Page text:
At 50 feet, or just shy of 17 yards, 5-shot groups tended to be around the 2" to 3" range. I think this is pretty darn good for a gun in this price slot. Ejection was strong, throwing the empties with authority over my right shoulder. The trigger was good, but not great, with some over-travel. I experienced no malfunctions of any kind while shooting over 200 rounds of ammo. But cleaning and lubing it and shooting good ammo through it always helps to keep an auto running.

The Commander disassembles as any 1911 does. No surprises here, inspiring confidence.

Size Matters

The Taurus Commander has a 4.25" barrel, with a traditional 1911 bushing, but has a full-sized grip. Overall length is 7.9" and width is 1.3". Weight is right at 38 oz., so it’s no lightweight.

The skeletonized trigger features straight, vertical grooves and an adjustable trigger stop. A traditional Commander-style hammer rounds out the stylish-good looks.

Owning a Taurus Commander is proof you can get into the 1911 game without spending a thousand bucks. Being more than an entry-level gun, but with entry level pricing, its custom features provide value, protection and fun without having to starve yourself getting one. Great news when recruiting youngsters wanting to see what 1911s are all about.

Built for working men/women, the Taurus line offers value, filling a niche for all — proof you don’t have to get milked to own a 1911!

The Officer Model

The little brother of the Taurus 1911 line is proof good things come in small packages. The older I get, the smaller I like my guns. When they pack a big-bore punch, it’s all the better.

While the shorter grip-frame requires the use of 6+1 magazines, we’ll sacrifice firepower for convenience of carry. The 3.5" barrel is the shortest of the Taurus 1911 line, giving it an overall length of 7.2", making it a perfect side companion for self-defense.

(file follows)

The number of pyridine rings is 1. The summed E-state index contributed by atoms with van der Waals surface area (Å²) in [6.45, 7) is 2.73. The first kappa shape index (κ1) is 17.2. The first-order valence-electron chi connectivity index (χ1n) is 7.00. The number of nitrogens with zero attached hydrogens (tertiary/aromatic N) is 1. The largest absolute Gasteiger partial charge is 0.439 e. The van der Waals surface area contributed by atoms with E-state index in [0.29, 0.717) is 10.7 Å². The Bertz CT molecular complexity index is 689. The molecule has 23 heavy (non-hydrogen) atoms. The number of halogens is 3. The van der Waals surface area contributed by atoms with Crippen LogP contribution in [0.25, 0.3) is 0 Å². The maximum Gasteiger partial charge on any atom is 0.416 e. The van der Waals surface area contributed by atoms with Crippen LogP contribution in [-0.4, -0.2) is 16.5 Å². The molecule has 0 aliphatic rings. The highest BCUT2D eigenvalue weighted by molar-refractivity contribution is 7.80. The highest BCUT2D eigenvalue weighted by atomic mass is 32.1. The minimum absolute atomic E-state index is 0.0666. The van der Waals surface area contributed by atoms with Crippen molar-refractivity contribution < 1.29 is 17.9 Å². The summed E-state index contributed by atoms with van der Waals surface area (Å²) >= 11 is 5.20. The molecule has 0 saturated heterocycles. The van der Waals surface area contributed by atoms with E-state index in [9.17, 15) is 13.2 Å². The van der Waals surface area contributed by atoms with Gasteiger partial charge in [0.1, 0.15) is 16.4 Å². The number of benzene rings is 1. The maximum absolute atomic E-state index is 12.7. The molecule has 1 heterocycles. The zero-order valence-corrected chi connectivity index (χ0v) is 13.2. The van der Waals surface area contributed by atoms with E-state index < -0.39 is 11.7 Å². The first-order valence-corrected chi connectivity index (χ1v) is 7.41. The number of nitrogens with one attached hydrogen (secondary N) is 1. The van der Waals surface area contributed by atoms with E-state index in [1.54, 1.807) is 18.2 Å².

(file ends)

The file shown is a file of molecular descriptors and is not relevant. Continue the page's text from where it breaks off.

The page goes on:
Does It Shoot?

While full-sized grips fit my paws better, I gotta’ admit the shorter Officer model feels pretty darn good, too! The overall compactness of this hardy gun makes shooting .45 ACP cartridges both comfortable — and comforting.

The carbon steel frame, slide and barrel are machined and given a tough-looking, all-black matte finish. The shorter sight radius was no problem with the Novak 3-dot sight system. The trigger was impressive for such an entry level 1911, helping give better than expected accuracy.

After about a dozen rounds, I settled down and some really good groups emerged. We’re talking 2" at 50 feet, about as good as I can do with a gun like this.

A 6+1 vs. 8+1 comparison shows magazine capacity for the Officer and Commander. Every-thing in life is compromise, convenience vs. capacity.

Mini Measurements

The Taurus Officer Model has a 3.5" coned barrel and is bushing-less, nudging the scales to 35 oz.

If you’re looking for a bargain-sized compact, the Taurus Officer model is certainly a way to go. We’re talking realistic prices of around $450 dollars for it, and an MSRP of about $600 for the Commander. I’m betting street prices are even more affordable. It’s value you can appreciate and a great way to enter and experience the 1911 world.

Summarily Speaking

While Taurus may not tickle everyone’s fancy, they fill a niche. I’m happy they provide a strong option, with many custom features. The Taurus Commander and Officer models are tools well within the reach of most people’s budget and will be an asset for anyone’s toolbox. As my Pap used to say, “That dog will hunt, and that ain’t no bull!”

For more info: www.taurususa.com, Ph: (800) 327-3776